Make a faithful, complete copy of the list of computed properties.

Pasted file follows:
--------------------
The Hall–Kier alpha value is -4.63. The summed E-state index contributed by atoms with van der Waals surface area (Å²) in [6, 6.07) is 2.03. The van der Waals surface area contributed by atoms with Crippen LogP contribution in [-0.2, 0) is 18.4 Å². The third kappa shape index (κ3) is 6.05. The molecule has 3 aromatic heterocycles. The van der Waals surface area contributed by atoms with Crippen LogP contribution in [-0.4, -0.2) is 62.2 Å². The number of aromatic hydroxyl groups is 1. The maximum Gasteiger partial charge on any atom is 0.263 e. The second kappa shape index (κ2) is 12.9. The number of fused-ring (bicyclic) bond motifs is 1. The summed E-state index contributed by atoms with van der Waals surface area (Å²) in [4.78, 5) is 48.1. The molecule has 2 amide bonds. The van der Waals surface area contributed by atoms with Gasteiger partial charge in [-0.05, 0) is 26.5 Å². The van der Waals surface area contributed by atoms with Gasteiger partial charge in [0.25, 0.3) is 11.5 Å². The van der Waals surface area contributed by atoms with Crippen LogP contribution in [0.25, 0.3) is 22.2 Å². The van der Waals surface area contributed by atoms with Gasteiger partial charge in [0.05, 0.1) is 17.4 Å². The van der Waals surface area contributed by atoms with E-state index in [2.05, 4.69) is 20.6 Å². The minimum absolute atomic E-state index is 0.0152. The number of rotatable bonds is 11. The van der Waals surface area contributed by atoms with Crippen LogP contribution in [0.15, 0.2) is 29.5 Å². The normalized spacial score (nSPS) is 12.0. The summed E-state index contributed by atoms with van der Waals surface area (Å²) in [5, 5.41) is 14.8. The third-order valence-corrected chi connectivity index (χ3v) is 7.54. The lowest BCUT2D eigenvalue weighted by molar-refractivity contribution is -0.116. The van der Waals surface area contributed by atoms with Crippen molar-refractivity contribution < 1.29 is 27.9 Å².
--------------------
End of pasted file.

The Hall–Kier alpha value is -4.63. The summed E-state index contributed by atoms with van der Waals surface area (Å²) in [6, 6.07) is 2.03. The van der Waals surface area contributed by atoms with Crippen LogP contribution in [-0.2, 0) is 18.4 Å². The third kappa shape index (κ3) is 6.05. The molecule has 3 aromatic heterocycles. The van der Waals surface area contributed by atoms with Crippen LogP contribution in [-0.4, -0.2) is 62.2 Å². The number of aromatic hydroxyl groups is 1. The maximum Gasteiger partial charge on any atom is 0.263 e. The second kappa shape index (κ2) is 12.9. The number of fused-ring (bicyclic) bond motifs is 1. The summed E-state index contributed by atoms with van der Waals surface area (Å²) in [4.78, 5) is 48.1. The molecule has 2 amide bonds. The van der Waals surface area contributed by atoms with Gasteiger partial charge in [-0.05, 0) is 26.5 Å². The van der Waals surface area contributed by atoms with Gasteiger partial charge in [0.25, 0.3) is 11.5 Å². The van der Waals surface area contributed by atoms with Crippen LogP contribution in [0.25, 0.3) is 22.2 Å². The van der Waals surface area contributed by atoms with Gasteiger partial charge in [0.05, 0.1) is 17.4 Å². The van der Waals surface area contributed by atoms with E-state index in [2.05, 4.69) is 20.6 Å². The minimum absolute atomic E-state index is 0.0152. The number of rotatable bonds is 11. The van der Waals surface area contributed by atoms with Crippen LogP contribution in [0.15, 0.2) is 29.5 Å². The normalized spacial score (nSPS) is 12.0. The summed E-state index contributed by atoms with van der Waals surface area (Å²) in [5, 5.41) is 14.8. The third-order valence-corrected chi connectivity index (χ3v) is 7.54. The lowest BCUT2D eigenvalue weighted by molar-refractivity contribution is -0.116. The van der Waals surface area contributed by atoms with Crippen molar-refractivity contribution < 1.29 is 27.9 Å².